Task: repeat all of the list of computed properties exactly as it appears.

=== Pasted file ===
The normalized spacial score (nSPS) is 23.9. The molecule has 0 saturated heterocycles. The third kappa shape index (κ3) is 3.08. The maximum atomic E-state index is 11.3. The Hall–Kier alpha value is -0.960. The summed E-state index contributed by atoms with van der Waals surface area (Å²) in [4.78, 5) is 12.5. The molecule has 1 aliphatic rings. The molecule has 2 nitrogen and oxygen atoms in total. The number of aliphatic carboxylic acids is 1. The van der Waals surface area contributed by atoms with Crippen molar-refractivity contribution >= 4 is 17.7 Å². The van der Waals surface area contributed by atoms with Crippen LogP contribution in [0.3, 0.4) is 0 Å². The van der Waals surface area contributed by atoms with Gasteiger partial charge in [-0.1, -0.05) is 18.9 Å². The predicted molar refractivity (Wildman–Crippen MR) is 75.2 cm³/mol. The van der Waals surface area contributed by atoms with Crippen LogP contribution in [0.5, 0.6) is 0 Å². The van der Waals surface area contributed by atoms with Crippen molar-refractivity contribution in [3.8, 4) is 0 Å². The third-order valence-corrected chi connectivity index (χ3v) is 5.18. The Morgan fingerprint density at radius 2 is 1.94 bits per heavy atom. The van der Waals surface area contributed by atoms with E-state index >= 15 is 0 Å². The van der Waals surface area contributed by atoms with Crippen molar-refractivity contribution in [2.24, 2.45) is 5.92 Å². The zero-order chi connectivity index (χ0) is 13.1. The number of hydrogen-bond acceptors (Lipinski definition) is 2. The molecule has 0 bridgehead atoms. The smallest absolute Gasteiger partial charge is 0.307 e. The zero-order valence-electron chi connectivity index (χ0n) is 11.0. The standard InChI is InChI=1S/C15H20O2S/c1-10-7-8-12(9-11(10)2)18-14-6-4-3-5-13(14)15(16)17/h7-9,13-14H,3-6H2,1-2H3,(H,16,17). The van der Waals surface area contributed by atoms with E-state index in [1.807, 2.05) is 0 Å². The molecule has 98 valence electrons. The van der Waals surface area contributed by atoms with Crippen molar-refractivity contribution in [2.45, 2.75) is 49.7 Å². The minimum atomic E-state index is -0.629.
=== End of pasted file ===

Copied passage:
The normalized spacial score (nSPS) is 23.9. The molecule has 0 saturated heterocycles. The third kappa shape index (κ3) is 3.08. The maximum atomic E-state index is 11.3. The Hall–Kier alpha value is -0.960. The summed E-state index contributed by atoms with van der Waals surface area (Å²) in [4.78, 5) is 12.5. The molecule has 1 aliphatic rings. The molecule has 2 nitrogen and oxygen atoms in total. The number of aliphatic carboxylic acids is 1. The van der Waals surface area contributed by atoms with Crippen molar-refractivity contribution >= 4 is 17.7 Å². The van der Waals surface area contributed by atoms with Crippen LogP contribution in [0.3, 0.4) is 0 Å². The van der Waals surface area contributed by atoms with Gasteiger partial charge in [-0.1, -0.05) is 18.9 Å². The predicted molar refractivity (Wildman–Crippen MR) is 75.2 cm³/mol. The van der Waals surface area contributed by atoms with Crippen LogP contribution in [0.5, 0.6) is 0 Å². The van der Waals surface area contributed by atoms with Crippen molar-refractivity contribution in [3.8, 4) is 0 Å². The third-order valence-corrected chi connectivity index (χ3v) is 5.18. The Morgan fingerprint density at radius 2 is 1.94 bits per heavy atom. The van der Waals surface area contributed by atoms with E-state index >= 15 is 0 Å². The van der Waals surface area contributed by atoms with Crippen molar-refractivity contribution in [2.24, 2.45) is 5.92 Å². The zero-order chi connectivity index (χ0) is 13.1. The number of hydrogen-bond acceptors (Lipinski definition) is 2. The molecule has 0 bridgehead atoms. The smallest absolute Gasteiger partial charge is 0.307 e. The zero-order valence-electron chi connectivity index (χ0n) is 11.0. The standard InChI is InChI=1S/C15H20O2S/c1-10-7-8-12(9-11(10)2)18-14-6-4-3-5-13(14)15(16)17/h7-9,13-14H,3-6H2,1-2H3,(H,16,17). The van der Waals surface area contributed by atoms with E-state index in [1.807, 2.05) is 0 Å². The molecule has 98 valence electrons. The van der Waals surface area contributed by atoms with Crippen molar-refractivity contribution in [2.45, 2.75) is 49.7 Å². The minimum atomic E-state index is -0.629.